4:55 PM, Sep 27, 2012   |    comments
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Sen. Roy Blunt. (R-Missouri)
 PDF Document: Read Sen. Blunt's Letter to the Army Secretary

By Leisa Zigman, I-Team Reporter

St. Louis, MO (KSDK) - U.S. Senator Roy Blunt (R-MO) and U.S. Sen. Claire McCaskill (D-MO), both sent letters to Secretary of the Army John McHugh Thursday, demanding answers to Cold War tests that were conducted in St. Louis in the 1950s and 1960s.

On Monday, the I-Team's Leisa Zigman revealed hundreds of now unclassified documents that exposed how the Army sprayed zinc cadmium sulfide on thousands of unsuspecting St. Louisans.

Sociologist Lisa Martino-Taylor has spent years trying to uncover details of the Army's ultra-secret military experiments. She obtained documents from multiple federal agencies showing that St. Louis was among several cities where the aerosol testing took place.

Sen. Blunt wrote, "The idea that thousands of Missourians were unwillingly exposed to harmful materials in order to determine their health effects is absolutely shocking. It should come as no surprise that these individuals and their families are demanding answers of government officials."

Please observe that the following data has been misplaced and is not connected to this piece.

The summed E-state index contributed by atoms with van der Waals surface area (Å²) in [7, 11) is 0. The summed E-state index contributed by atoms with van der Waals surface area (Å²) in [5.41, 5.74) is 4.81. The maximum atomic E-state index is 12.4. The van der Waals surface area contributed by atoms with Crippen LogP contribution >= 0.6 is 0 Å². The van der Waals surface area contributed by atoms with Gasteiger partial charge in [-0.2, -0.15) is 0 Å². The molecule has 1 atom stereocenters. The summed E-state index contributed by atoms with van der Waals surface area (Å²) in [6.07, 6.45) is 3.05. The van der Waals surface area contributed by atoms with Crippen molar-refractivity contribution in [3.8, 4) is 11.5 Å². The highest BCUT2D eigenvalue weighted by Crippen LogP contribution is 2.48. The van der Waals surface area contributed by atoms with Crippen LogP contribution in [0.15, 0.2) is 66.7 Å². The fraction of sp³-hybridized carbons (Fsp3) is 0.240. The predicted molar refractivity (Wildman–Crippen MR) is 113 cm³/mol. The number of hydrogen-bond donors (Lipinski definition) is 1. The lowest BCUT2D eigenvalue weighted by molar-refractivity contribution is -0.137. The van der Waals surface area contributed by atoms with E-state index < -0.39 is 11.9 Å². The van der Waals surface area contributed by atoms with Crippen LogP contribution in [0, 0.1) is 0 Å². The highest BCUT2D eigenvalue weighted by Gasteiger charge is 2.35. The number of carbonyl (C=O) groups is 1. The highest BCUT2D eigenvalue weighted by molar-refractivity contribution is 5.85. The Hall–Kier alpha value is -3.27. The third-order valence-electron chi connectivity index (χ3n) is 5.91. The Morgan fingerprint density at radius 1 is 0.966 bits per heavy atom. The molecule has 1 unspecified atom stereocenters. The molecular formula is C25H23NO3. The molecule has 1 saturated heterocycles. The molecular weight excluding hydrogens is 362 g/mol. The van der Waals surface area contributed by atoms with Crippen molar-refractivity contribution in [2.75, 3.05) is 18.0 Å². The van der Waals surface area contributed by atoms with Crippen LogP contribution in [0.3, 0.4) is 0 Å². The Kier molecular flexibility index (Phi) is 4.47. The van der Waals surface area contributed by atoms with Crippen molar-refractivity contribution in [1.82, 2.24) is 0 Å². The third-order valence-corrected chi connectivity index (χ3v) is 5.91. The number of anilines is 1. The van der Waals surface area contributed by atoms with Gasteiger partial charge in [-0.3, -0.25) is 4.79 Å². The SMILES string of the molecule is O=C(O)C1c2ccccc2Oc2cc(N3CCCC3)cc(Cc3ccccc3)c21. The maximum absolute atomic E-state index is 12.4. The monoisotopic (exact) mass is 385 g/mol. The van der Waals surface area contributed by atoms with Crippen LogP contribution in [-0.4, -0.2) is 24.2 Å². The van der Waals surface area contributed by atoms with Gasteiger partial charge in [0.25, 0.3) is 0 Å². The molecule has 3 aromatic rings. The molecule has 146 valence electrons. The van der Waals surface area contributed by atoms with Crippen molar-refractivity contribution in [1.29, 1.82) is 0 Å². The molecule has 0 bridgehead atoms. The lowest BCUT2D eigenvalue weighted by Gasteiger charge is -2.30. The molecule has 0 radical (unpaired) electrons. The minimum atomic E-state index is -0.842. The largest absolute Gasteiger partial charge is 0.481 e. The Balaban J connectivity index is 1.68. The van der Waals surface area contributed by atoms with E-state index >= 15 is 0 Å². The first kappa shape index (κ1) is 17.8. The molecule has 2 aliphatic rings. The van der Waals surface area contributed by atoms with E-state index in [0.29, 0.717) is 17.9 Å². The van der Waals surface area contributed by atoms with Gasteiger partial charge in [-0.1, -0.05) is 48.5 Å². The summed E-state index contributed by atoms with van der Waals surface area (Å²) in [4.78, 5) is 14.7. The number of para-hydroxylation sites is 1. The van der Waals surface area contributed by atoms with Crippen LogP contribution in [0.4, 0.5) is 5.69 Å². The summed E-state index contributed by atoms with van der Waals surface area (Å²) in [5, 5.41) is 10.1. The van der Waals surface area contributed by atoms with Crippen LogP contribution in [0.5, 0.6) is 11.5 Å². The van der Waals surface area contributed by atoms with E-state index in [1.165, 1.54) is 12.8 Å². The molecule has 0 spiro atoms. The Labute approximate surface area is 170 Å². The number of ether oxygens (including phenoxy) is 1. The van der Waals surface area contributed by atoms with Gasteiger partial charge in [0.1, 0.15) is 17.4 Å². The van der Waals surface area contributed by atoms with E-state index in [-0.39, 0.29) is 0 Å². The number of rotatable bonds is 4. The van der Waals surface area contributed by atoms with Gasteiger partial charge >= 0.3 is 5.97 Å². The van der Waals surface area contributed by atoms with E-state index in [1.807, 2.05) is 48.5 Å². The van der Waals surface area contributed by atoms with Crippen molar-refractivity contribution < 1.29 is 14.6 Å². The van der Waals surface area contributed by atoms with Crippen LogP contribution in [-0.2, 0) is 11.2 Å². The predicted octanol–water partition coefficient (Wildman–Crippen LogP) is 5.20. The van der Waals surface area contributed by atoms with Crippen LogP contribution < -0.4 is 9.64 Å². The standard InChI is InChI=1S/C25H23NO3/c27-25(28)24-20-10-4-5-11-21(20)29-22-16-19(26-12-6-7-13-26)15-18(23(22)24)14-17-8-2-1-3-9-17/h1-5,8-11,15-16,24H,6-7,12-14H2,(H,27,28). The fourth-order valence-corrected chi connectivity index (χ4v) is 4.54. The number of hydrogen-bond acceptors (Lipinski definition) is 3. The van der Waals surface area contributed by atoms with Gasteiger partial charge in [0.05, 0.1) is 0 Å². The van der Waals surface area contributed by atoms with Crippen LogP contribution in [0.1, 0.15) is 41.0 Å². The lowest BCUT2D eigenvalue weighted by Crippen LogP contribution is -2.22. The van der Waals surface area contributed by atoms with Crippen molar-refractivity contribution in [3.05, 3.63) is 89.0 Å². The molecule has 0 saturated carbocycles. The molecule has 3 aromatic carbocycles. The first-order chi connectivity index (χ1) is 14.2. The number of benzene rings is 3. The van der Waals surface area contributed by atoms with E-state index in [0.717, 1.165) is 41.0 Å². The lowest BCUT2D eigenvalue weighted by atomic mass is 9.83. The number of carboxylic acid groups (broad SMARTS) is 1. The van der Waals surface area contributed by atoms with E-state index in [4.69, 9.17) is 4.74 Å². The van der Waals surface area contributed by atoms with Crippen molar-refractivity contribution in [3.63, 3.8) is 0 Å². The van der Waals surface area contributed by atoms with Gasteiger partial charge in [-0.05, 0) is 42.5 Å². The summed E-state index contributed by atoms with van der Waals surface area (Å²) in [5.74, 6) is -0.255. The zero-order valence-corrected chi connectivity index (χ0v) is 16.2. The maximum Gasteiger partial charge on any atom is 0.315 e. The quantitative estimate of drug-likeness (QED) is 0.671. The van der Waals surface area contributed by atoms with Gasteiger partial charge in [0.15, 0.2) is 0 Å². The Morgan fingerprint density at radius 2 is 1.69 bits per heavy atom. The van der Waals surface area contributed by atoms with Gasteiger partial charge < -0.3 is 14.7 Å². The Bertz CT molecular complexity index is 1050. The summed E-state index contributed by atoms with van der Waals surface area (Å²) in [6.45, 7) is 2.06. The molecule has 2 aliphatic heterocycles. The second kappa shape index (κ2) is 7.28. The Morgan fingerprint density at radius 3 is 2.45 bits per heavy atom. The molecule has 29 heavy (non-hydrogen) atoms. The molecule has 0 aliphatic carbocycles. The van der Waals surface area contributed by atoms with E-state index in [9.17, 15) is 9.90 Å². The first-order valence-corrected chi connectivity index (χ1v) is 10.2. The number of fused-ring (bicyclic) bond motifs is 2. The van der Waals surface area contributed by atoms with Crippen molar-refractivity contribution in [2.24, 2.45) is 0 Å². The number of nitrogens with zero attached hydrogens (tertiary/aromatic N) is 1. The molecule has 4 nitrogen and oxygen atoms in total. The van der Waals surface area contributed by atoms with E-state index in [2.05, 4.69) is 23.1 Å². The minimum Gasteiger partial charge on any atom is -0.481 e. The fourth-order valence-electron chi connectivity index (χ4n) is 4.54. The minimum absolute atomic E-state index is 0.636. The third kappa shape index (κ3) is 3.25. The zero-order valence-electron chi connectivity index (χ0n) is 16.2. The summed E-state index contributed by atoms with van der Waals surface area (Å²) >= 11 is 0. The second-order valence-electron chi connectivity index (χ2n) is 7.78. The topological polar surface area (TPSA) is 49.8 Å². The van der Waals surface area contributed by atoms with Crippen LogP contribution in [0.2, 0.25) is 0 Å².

"Given the nature of these experiments, it's not surprising that Missouri citizens still have questions and concerns about what exactly occurred and if there may have been any negative health effects," McCaskill said. "The National Research Council recommended that additional studies should be conducted and it's my goal to find out whether or not they were."

The Army insists the chemical was harmless, but citizens are outraged they were tested and sprayed without their knowledge or consent.

In addition, Robert Alvarez, a former senior policy adviser to the U.S. Secretary of Energy and now a senior scholar at the Institute for Policy Studies, said Thursday, "Dr. Martino-Taylor has reopened a dark chapter of recent history in which the most vulnerable people were put in harm's way without their knowledge. Along with radiation experiments for the nuclear weapons program the callus lack of medical ethics is a tragic hallmark of the Cold War era." 

On Thursday, Martino-Taylor released the following statement to NewsChannel 5:
"Any real and legitimate investigation will include public comment and participation from former residents in the affected areas. Their voices have not been heard. It would be very inappropriate for government agencies- some of which designed these tests- to conduct an investigation without availing themselves of the first-hand experiences of those residents who were directly affected."

Click here to see Martino-Taylor's research and the unclassified government documents.


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